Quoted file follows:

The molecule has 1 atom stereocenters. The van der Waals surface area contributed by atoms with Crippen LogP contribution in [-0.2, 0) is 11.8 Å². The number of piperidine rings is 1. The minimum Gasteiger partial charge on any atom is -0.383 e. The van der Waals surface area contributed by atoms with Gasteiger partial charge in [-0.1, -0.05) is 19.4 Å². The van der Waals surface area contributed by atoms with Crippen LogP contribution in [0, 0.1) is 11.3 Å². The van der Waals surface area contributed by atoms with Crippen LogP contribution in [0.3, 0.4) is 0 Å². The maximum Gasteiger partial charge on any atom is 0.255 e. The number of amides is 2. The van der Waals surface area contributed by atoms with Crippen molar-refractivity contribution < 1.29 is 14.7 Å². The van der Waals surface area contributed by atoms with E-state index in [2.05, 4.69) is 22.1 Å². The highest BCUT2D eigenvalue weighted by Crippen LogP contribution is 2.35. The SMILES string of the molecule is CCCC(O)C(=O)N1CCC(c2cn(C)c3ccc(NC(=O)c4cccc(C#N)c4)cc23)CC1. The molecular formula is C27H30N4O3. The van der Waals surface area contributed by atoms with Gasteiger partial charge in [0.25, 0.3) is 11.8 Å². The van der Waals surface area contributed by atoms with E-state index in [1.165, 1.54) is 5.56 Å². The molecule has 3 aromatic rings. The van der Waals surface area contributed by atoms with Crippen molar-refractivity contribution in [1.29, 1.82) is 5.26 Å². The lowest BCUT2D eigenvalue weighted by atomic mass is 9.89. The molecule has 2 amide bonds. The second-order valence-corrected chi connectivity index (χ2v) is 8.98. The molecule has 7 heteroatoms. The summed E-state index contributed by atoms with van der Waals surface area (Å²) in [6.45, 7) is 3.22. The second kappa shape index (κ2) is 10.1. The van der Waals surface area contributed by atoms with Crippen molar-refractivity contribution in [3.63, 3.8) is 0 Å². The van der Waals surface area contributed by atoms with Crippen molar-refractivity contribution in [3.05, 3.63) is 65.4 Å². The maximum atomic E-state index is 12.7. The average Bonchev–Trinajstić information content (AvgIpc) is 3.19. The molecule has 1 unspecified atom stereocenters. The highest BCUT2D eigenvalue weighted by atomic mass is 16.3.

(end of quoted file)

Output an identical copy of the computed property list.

The molecule has 1 atom stereocenters. The van der Waals surface area contributed by atoms with Crippen LogP contribution in [-0.2, 0) is 11.8 Å². The number of piperidine rings is 1. The minimum Gasteiger partial charge on any atom is -0.383 e. The van der Waals surface area contributed by atoms with Gasteiger partial charge in [-0.1, -0.05) is 19.4 Å². The van der Waals surface area contributed by atoms with Crippen LogP contribution in [0, 0.1) is 11.3 Å². The van der Waals surface area contributed by atoms with Crippen LogP contribution in [0.3, 0.4) is 0 Å². The maximum Gasteiger partial charge on any atom is 0.255 e. The number of amides is 2. The van der Waals surface area contributed by atoms with Crippen molar-refractivity contribution < 1.29 is 14.7 Å². The van der Waals surface area contributed by atoms with E-state index in [2.05, 4.69) is 22.1 Å². The highest BCUT2D eigenvalue weighted by Crippen LogP contribution is 2.35. The SMILES string of the molecule is CCCC(O)C(=O)N1CCC(c2cn(C)c3ccc(NC(=O)c4cccc(C#N)c4)cc23)CC1. The molecular formula is C27H30N4O3. The van der Waals surface area contributed by atoms with Gasteiger partial charge in [0.25, 0.3) is 11.8 Å². The van der Waals surface area contributed by atoms with E-state index in [1.165, 1.54) is 5.56 Å². The molecule has 3 aromatic rings. The van der Waals surface area contributed by atoms with Crippen molar-refractivity contribution in [1.29, 1.82) is 5.26 Å². The lowest BCUT2D eigenvalue weighted by atomic mass is 9.89. The molecule has 2 amide bonds. The second-order valence-corrected chi connectivity index (χ2v) is 8.98. The molecule has 7 heteroatoms. The summed E-state index contributed by atoms with van der Waals surface area (Å²) in [6.45, 7) is 3.22. The second kappa shape index (κ2) is 10.1. The van der Waals surface area contributed by atoms with Crippen molar-refractivity contribution in [3.63, 3.8) is 0 Å². The van der Waals surface area contributed by atoms with Crippen molar-refractivity contribution in [3.05, 3.63) is 65.4 Å². The maximum atomic E-state index is 12.7. The average Bonchev–Trinajstić information content (AvgIpc) is 3.19. The molecule has 1 unspecified atom stereocenters. The highest BCUT2D eigenvalue weighted by atomic mass is 16.3.